These numbers, up from eight reports (exclusively in cabs) in 2014, prompted the Police Department and assault victims advocacy organizations to recommend the more stringent background checks for drivers.
Uber and Lyft have exited cities over background check fights in the past. In San Antonio, for example, the two companies left last March after the city passed an ordinance that required city-reviewed background checks. Both Uber and Lyft returned in October, after San Antonio caved and made its program opt-in. It is also worth mentioning that Uber is reportedly experimenting with fingerprint background checks of its own.
By and large, however, ride-hailing services are incredibly popular in Austin. Though Austin law enforcement said fingerprint background checks would be more effective, department chief Art Acevedo voiced concerns at the meeting about the December ordinance, suggesting the disastrous effect Uber’s and Lyft’s exit could have on Austin’s notoriously bad drunk-driving problem.
“We were facing a horrible choice, which is between two safety interests of dealing with drunk-driving and the assault issue,” Adler said. He said that for Thumbs up!, “We redesigned the question, and decided what we were shooting for was to get fingerprinting of ride-share drivers at scale.”
In response to the December ordinance, Uber and Lyft gathered more than 65,000 signatures for a petition to force the City Council to adopt “common sense” ride-hailing rules. If the Council votes down the petition, then the proposal could go to a citywide vote this coming May, similar to what happened with Airbnb and Prop F in San Francisco.
When pressed on whether the city has any leverage over Uber and Lyft, Adler spokesman Jason Stanford reaffirmed Mayor Adler’s concern about the DWI issue.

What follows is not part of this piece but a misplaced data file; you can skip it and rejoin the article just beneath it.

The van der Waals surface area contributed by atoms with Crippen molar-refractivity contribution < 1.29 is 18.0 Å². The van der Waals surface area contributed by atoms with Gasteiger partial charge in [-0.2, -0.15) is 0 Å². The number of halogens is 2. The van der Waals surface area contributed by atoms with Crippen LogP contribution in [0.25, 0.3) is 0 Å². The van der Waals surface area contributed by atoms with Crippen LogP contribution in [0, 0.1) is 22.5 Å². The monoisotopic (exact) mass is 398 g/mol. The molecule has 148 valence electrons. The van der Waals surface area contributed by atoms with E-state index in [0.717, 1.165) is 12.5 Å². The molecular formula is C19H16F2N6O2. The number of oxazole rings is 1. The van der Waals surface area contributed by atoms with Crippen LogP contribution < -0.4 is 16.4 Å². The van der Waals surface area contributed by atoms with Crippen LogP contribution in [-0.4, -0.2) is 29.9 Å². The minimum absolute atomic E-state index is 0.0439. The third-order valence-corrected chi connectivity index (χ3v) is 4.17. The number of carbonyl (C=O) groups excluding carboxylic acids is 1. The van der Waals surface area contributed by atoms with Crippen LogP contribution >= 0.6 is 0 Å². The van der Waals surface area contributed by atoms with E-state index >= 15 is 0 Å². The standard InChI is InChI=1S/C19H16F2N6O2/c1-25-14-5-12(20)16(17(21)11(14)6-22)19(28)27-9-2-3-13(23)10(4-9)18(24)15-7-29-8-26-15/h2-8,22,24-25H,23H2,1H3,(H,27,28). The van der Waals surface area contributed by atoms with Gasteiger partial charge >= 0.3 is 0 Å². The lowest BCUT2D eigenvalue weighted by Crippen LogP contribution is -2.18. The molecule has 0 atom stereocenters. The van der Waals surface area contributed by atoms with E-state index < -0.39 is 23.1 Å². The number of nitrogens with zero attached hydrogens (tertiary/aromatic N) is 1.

“We have a horrible drunk driving problem, and arrests have fallen since they’ve gotten here,” Stanford said. “But at the same time, we have other safety concerns that are our responsibility, and the mayor has said he’s not gonna choose between the two.”
Then why not acquiesce to the companies’ demands?
“Because they want to write their own rules,” Stanford said.
Here’s Lyft’s statement on today’s Thumbs up! vote:
“We believe the city council’s action should be guided by the over 65,000 Austinites who trust their voice of disapproval will be heard. Segregating rideshare drivers into different groups, with different economic opportunities – all without any benefit to public safety – hurts drivers, consumers and the City of Austin. The badge proposal on the table makes it harder for the people of Austin to find a safe, reliable and affordable ride.”
And here’s a statement from an Uber spokesperson:
“Austin drivers can currently pick up any rider in any part of the city at any time. Under the ‘incentives program’ passed today, drivers who are not fingerprinted would lose access to the busiest areas of town and major community events. The truth is the ‘badge program’ would penalize drivers who are unable to complete the city’s duplicative background check by revoking their access to critical earning opportunities. It would also leave riders stranded when they most need a ride. Uber continues to oppose it.”
This article originally appeared on Recode.net.